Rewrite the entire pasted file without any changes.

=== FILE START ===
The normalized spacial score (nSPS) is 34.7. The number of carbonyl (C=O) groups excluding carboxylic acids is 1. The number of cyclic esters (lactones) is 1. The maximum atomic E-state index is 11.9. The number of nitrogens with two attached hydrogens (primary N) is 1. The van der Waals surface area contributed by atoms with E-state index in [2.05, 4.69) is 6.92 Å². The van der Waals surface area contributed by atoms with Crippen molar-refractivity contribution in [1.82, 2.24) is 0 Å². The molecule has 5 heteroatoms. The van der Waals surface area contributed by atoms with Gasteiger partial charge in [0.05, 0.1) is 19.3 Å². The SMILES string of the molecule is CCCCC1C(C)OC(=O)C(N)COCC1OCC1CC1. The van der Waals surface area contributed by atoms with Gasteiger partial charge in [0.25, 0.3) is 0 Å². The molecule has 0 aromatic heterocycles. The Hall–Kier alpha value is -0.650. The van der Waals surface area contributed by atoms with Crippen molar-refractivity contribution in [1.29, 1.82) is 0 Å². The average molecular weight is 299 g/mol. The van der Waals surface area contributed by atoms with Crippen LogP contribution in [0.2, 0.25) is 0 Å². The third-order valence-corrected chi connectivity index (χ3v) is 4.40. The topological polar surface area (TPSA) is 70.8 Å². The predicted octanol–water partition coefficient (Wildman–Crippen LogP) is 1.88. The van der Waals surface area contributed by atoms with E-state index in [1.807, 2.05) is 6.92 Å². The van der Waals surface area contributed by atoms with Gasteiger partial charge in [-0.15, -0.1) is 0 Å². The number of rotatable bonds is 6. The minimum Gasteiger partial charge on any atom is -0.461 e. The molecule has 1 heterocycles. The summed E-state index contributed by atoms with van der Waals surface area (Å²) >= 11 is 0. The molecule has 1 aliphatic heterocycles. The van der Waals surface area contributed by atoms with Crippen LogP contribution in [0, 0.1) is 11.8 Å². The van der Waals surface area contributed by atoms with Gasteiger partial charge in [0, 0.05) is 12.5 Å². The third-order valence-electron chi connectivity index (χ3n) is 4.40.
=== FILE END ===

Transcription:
The normalized spacial score (nSPS) is 34.7. The number of carbonyl (C=O) groups excluding carboxylic acids is 1. The number of cyclic esters (lactones) is 1. The maximum atomic E-state index is 11.9. The number of nitrogens with two attached hydrogens (primary N) is 1. The van der Waals surface area contributed by atoms with E-state index in [2.05, 4.69) is 6.92 Å². The van der Waals surface area contributed by atoms with Crippen molar-refractivity contribution in [1.82, 2.24) is 0 Å². The molecule has 5 heteroatoms. The van der Waals surface area contributed by atoms with Gasteiger partial charge in [0.05, 0.1) is 19.3 Å². The SMILES string of the molecule is CCCCC1C(C)OC(=O)C(N)COCC1OCC1CC1. The van der Waals surface area contributed by atoms with Gasteiger partial charge in [0.25, 0.3) is 0 Å². The molecule has 0 aromatic heterocycles. The Hall–Kier alpha value is -0.650. The van der Waals surface area contributed by atoms with Crippen molar-refractivity contribution in [1.29, 1.82) is 0 Å². The average molecular weight is 299 g/mol. The van der Waals surface area contributed by atoms with Crippen LogP contribution in [0.2, 0.25) is 0 Å². The third-order valence-corrected chi connectivity index (χ3v) is 4.40. The topological polar surface area (TPSA) is 70.8 Å². The predicted octanol–water partition coefficient (Wildman–Crippen LogP) is 1.88. The van der Waals surface area contributed by atoms with E-state index in [1.807, 2.05) is 6.92 Å². The van der Waals surface area contributed by atoms with Gasteiger partial charge in [-0.15, -0.1) is 0 Å². The number of rotatable bonds is 6. The minimum Gasteiger partial charge on any atom is -0.461 e. The molecule has 1 heterocycles. The summed E-state index contributed by atoms with van der Waals surface area (Å²) >= 11 is 0. The molecule has 1 aliphatic heterocycles. The van der Waals surface area contributed by atoms with Crippen LogP contribution in [0, 0.1) is 11.8 Å². The van der Waals surface area contributed by atoms with Gasteiger partial charge in [0, 0.05) is 12.5 Å². The third-order valence-electron chi connectivity index (χ3n) is 4.40.